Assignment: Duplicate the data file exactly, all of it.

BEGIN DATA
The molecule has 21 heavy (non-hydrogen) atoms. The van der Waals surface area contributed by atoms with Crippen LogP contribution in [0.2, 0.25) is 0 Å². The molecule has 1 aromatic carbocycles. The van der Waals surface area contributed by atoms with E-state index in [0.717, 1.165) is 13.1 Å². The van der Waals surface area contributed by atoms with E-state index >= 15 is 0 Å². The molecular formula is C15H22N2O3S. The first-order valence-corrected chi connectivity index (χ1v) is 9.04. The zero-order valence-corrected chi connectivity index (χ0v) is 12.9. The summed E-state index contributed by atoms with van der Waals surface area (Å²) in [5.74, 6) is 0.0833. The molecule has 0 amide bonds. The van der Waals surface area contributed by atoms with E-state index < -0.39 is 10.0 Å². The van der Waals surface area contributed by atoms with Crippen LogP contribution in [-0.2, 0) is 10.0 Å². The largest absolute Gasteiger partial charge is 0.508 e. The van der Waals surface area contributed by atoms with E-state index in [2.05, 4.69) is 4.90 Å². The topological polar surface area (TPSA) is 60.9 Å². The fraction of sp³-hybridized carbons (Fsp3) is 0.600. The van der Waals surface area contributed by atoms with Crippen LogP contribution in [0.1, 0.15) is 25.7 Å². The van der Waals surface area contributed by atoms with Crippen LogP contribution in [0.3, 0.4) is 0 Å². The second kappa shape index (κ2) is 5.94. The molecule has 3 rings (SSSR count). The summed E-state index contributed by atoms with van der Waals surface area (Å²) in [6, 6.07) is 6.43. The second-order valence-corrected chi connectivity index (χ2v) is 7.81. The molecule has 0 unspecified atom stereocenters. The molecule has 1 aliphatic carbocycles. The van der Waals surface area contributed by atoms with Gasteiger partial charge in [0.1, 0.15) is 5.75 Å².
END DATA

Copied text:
The molecule has 21 heavy (non-hydrogen) atoms. The van der Waals surface area contributed by atoms with Crippen LogP contribution in [0.2, 0.25) is 0 Å². The molecule has 1 aromatic carbocycles. The van der Waals surface area contributed by atoms with E-state index in [0.717, 1.165) is 13.1 Å². The van der Waals surface area contributed by atoms with E-state index >= 15 is 0 Å². The molecular formula is C15H22N2O3S. The first-order valence-corrected chi connectivity index (χ1v) is 9.04. The zero-order valence-corrected chi connectivity index (χ0v) is 12.9. The summed E-state index contributed by atoms with van der Waals surface area (Å²) in [5.74, 6) is 0.0833. The molecule has 0 amide bonds. The van der Waals surface area contributed by atoms with E-state index < -0.39 is 10.0 Å². The van der Waals surface area contributed by atoms with Crippen LogP contribution in [-0.2, 0) is 10.0 Å². The largest absolute Gasteiger partial charge is 0.508 e. The van der Waals surface area contributed by atoms with E-state index in [2.05, 4.69) is 4.90 Å². The topological polar surface area (TPSA) is 60.9 Å². The fraction of sp³-hybridized carbons (Fsp3) is 0.600. The van der Waals surface area contributed by atoms with Crippen LogP contribution in [0.1, 0.15) is 25.7 Å². The van der Waals surface area contributed by atoms with Crippen LogP contribution in [0.3, 0.4) is 0 Å². The second kappa shape index (κ2) is 5.94. The molecule has 3 rings (SSSR count). The summed E-state index contributed by atoms with van der Waals surface area (Å²) in [6, 6.07) is 6.43. The second-order valence-corrected chi connectivity index (χ2v) is 7.81. The molecule has 0 unspecified atom stereocenters. The molecule has 1 aliphatic carbocycles. The van der Waals surface area contributed by atoms with Gasteiger partial charge in [0.1, 0.15) is 5.75 Å².